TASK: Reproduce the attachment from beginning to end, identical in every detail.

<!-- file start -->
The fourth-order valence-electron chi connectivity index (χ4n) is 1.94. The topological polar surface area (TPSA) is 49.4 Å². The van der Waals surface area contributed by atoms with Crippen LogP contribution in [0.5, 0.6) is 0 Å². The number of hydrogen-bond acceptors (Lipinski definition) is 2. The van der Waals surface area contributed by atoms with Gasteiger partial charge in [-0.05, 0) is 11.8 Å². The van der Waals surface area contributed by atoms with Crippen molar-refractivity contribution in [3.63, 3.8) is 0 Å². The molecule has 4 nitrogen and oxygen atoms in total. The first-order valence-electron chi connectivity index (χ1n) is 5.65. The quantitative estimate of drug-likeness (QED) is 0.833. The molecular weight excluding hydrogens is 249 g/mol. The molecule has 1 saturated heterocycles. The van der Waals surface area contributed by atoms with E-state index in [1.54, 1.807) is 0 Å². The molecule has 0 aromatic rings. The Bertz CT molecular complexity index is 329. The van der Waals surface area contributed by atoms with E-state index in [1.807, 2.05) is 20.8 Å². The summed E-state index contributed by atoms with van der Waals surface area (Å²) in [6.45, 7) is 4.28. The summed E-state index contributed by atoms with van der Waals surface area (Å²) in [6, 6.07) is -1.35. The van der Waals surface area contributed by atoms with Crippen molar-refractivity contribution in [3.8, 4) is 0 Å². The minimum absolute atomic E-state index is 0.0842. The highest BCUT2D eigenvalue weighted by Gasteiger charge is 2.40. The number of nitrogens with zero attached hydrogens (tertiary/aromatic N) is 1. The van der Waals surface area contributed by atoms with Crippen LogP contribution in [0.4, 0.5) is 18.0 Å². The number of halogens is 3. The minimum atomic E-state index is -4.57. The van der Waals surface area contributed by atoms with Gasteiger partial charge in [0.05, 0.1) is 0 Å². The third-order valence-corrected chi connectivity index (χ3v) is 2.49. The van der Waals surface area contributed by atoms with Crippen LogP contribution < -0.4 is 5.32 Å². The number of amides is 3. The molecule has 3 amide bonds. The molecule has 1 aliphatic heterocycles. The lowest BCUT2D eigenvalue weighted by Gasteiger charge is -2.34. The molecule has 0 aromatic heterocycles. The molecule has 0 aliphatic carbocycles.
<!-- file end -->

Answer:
The fourth-order valence-electron chi connectivity index (χ4n) is 1.94. The topological polar surface area (TPSA) is 49.4 Å². The van der Waals surface area contributed by atoms with Crippen LogP contribution in [0.5, 0.6) is 0 Å². The number of hydrogen-bond acceptors (Lipinski definition) is 2. The van der Waals surface area contributed by atoms with Gasteiger partial charge in [-0.05, 0) is 11.8 Å². The van der Waals surface area contributed by atoms with Crippen molar-refractivity contribution in [3.63, 3.8) is 0 Å². The molecule has 4 nitrogen and oxygen atoms in total. The first-order valence-electron chi connectivity index (χ1n) is 5.65. The quantitative estimate of drug-likeness (QED) is 0.833. The molecular weight excluding hydrogens is 249 g/mol. The molecule has 1 saturated heterocycles. The van der Waals surface area contributed by atoms with E-state index in [1.54, 1.807) is 0 Å². The molecule has 0 aromatic rings. The Bertz CT molecular complexity index is 329. The van der Waals surface area contributed by atoms with E-state index in [1.807, 2.05) is 20.8 Å². The summed E-state index contributed by atoms with van der Waals surface area (Å²) in [6.45, 7) is 4.28. The summed E-state index contributed by atoms with van der Waals surface area (Å²) in [6, 6.07) is -1.35. The van der Waals surface area contributed by atoms with Crippen molar-refractivity contribution in [3.8, 4) is 0 Å². The minimum absolute atomic E-state index is 0.0842. The highest BCUT2D eigenvalue weighted by Gasteiger charge is 2.40. The number of nitrogens with zero attached hydrogens (tertiary/aromatic N) is 1. The van der Waals surface area contributed by atoms with Crippen LogP contribution in [0.4, 0.5) is 18.0 Å². The number of halogens is 3. The minimum atomic E-state index is -4.57. The van der Waals surface area contributed by atoms with Gasteiger partial charge in [0.05, 0.1) is 0 Å². The third-order valence-corrected chi connectivity index (χ3v) is 2.49. The van der Waals surface area contributed by atoms with Crippen LogP contribution < -0.4 is 5.32 Å². The number of amides is 3. The molecule has 3 amide bonds. The molecule has 1 aliphatic heterocycles. The lowest BCUT2D eigenvalue weighted by Gasteiger charge is -2.34. The molecule has 0 aromatic heterocycles. The molecule has 0 aliphatic carbocycles.